Walking along a sidewalk or through a crosswalk in New Jersey is not supposed to be a life-threatening situation. Sadly, however, according to National Highway Traffic Safety Association reports, you and your loved ones are at great risk for injury any time you take to the roads as pedestrians. In fact, the NHTSA has determined that at least 5,000 fatalities occur each year in incidents where motorists run into pedestrians; this doesn't even take into account the many other ways pedestrians may be injured.
Hopefully, whenever you choose walking as your mode of transportation to reach a particular destination, you remain as alert, aware and cautious as possible, regularly scanning your surroundings, on the lookout for possible dangers. However, even if you're careful, there may be little to nothing you can do to avoid injury if someone nearby is negligent.
How to know if another party has been negligent
As in most situations, when it comes to pursuing justice if you've been injured in a pedestrian accident, you would need to prove that the legal definition for negligence has been met in your particular circumstances. The following list provides basic information regarding personal injury claims and negligence:
- Generally speaking, negligence is legally defined as a failure to perform some action (or omission of a particular action) that most people would be reasonably expected to do or not do to keep others as safe as possible.
- The definition is by no means standardized in that there are many stipulations (some vary by state) that the court will consider before handing down a ruling in a pedestrian accident case.
- Such stipulations typically include the need to prove that the party against whom you are claiming negligence owed you a duty at the time of your injury and failed to fulfill that duty, which in turn caused you (or your child, perhaps) to suffer injury.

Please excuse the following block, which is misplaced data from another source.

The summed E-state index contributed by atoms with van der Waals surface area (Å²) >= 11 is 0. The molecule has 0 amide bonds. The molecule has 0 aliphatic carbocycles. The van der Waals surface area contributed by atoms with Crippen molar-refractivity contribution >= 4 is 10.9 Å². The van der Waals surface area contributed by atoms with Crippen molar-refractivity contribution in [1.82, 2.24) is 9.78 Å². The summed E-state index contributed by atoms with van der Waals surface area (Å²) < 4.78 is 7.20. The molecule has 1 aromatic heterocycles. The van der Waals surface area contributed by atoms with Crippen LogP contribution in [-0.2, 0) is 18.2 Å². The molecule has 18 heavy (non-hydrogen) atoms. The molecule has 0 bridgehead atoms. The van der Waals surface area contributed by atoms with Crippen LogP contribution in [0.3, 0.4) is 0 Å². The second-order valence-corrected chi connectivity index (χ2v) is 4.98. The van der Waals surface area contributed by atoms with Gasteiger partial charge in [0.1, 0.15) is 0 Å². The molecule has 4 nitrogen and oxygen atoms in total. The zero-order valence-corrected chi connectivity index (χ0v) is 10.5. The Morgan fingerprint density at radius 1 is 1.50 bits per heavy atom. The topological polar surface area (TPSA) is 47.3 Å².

- More than one person may be negligent in a single incident.
- Not all pedestrian accidents involve motor vehicles. Other possible negligence includes failure to maintain safe walkways, lack of adherence to safety regulations on construction sites and many other situations that may place you at risk while walking on a road, in a parking lot or on a sidewalk.
Let's say you're enjoying an evening stroll somewhere in New Jersey along with a group of friends or family members. If a drunk driver's vehicle hops a curb and knocks you to the ground, you may be able to hold him or her legally accountable for your medical bills, lost wages from missed work and any other expenses or economic losses you incur during recovery.
The same goes in situations where a pedestrian is walking along and trips over construction items or debris that a restaurant owner left lying around in front of his or her place of business. Seeking recovery of losses in a pedestrian accident can be a challenging process since the burden of proof in such cases lies with the plaintiff; therefore, it's typically best to reach out for support from an experienced litigator in order to obtain guidance and assistance to gather evidence and build a strong case.